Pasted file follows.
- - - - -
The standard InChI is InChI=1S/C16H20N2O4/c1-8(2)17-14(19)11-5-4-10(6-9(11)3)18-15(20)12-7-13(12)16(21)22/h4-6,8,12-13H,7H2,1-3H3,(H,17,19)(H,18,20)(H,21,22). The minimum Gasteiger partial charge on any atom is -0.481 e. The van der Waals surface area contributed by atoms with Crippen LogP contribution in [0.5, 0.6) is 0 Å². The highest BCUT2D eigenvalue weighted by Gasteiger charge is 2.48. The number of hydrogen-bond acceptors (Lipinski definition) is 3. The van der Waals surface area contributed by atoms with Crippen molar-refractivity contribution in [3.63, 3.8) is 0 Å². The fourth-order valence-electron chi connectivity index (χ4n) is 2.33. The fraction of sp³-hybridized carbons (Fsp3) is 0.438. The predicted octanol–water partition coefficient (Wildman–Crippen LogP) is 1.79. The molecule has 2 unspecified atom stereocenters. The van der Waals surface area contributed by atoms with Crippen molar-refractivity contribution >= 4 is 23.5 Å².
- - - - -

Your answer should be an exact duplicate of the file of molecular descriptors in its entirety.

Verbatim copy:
The standard InChI is InChI=1S/C16H20N2O4/c1-8(2)17-14(19)11-5-4-10(6-9(11)3)18-15(20)12-7-13(12)16(21)22/h4-6,8,12-13H,7H2,1-3H3,(H,17,19)(H,18,20)(H,21,22). The minimum Gasteiger partial charge on any atom is -0.481 e. The van der Waals surface area contributed by atoms with Crippen LogP contribution in [0.5, 0.6) is 0 Å². The highest BCUT2D eigenvalue weighted by Gasteiger charge is 2.48. The number of hydrogen-bond acceptors (Lipinski definition) is 3. The van der Waals surface area contributed by atoms with Crippen molar-refractivity contribution in [3.63, 3.8) is 0 Å². The fourth-order valence-electron chi connectivity index (χ4n) is 2.33. The fraction of sp³-hybridized carbons (Fsp3) is 0.438. The predicted octanol–water partition coefficient (Wildman–Crippen LogP) is 1.79. The molecule has 2 unspecified atom stereocenters. The van der Waals surface area contributed by atoms with Crippen molar-refractivity contribution >= 4 is 23.5 Å².